Commission looks to 'fight back' against criminals who are preying on children

Former children’s commissioner Anne Longfield has set up a commission which is tasked with developing a national system that can prevent violent criminals from ruthlessly exploiting thousands of children across the country.

Former children’s commissioner Anne Longfield said "we’re making it too easy for these criminals to exploit our kids".

Ms Longfield, who is from Otley, said the UK needs to “fight back hard” with a coordinated approach and stop “the conveyor belt” of children who are being groomed by gangs and coerced into selling drugs and committing serious violence.

She also warned the pandemic has exacerbated this problem as criminals are taking advantage of a growing number of young people who have been affected by isolation, domestic violence, mental health problems and addiction issues during lockdown.

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The Commission on Young Lives, which includes a panel of experts, will spend the next year developing a national system that can provide vulnerable children with support, keep them in school and prevent them from becoming involved in crime.

Former children’s commissioner Anne Longfield

The commission says this issue affects children from a wide range of backgrounds and when it recently polled 1,003 parents, 60 per cent said they are concerned their child could become involved in serious violence and 52 per cent said the Government is not prioritising the prevention of youth violence.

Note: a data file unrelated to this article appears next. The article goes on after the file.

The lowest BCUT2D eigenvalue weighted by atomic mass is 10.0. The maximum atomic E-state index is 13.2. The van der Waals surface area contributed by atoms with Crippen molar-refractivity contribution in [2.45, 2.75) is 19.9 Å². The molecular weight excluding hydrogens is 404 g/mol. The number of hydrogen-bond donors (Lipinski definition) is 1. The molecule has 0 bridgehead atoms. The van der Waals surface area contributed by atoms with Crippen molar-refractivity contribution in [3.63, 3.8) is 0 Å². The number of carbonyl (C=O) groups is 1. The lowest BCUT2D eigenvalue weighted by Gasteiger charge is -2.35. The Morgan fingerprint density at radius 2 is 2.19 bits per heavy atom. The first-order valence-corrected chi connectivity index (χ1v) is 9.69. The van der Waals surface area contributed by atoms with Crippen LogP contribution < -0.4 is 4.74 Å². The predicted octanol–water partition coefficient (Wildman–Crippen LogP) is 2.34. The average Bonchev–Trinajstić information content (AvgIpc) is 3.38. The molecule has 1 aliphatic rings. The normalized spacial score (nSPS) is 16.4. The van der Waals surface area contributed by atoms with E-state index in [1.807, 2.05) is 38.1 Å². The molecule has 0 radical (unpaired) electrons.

Ms Longfield said: “The problem has gotten worse and gangs have gotten more sophisticated and brutal. In my view, we’re in danger of thinking, in some areas, that this is just the norm.

“I don’t think it has to be like that. I think we’re making it too easy for these criminals to exploit our kids, and that we have to fight back hard.

“This is almost a shadow pandemic that these kids have been experiencing over the last 18 months. A toxic mix of factors that have made them much more vulnerable, and the ruthlessness and determination of the criminals who want to use them as commodities is just almost unthinkable.

“We are talking here about tens of thousands of children who are potentially vulnerable.”

She added: “Often the criminals will be looking for children who won't be the first to get caught and that can include middle class kids.”

“They'll be in touch with the ones that are already using and buying the drugs themselves, and they instantly have something they can hold over them.”

Ms Longfield also said there are a range of projects which aim to protect children from exploitation but they are “quite small scale and disjointed” and a well organised national approach is needed.

Before the pandemic hit in March 2020, gangs were a factor in the referral of almost 15,000 children to social services in the previous year.

The independent commission, which is hosted and supported by the Oasis Charitable Trust, will produce a series of interim reports and a final report in autumn 2022.

Members of the panel include Baroness Louise Casey, Martin Hewitt, chair of the National Police Chiefs Council and Steve Chalke, founder of the Oasis Charitable Trust.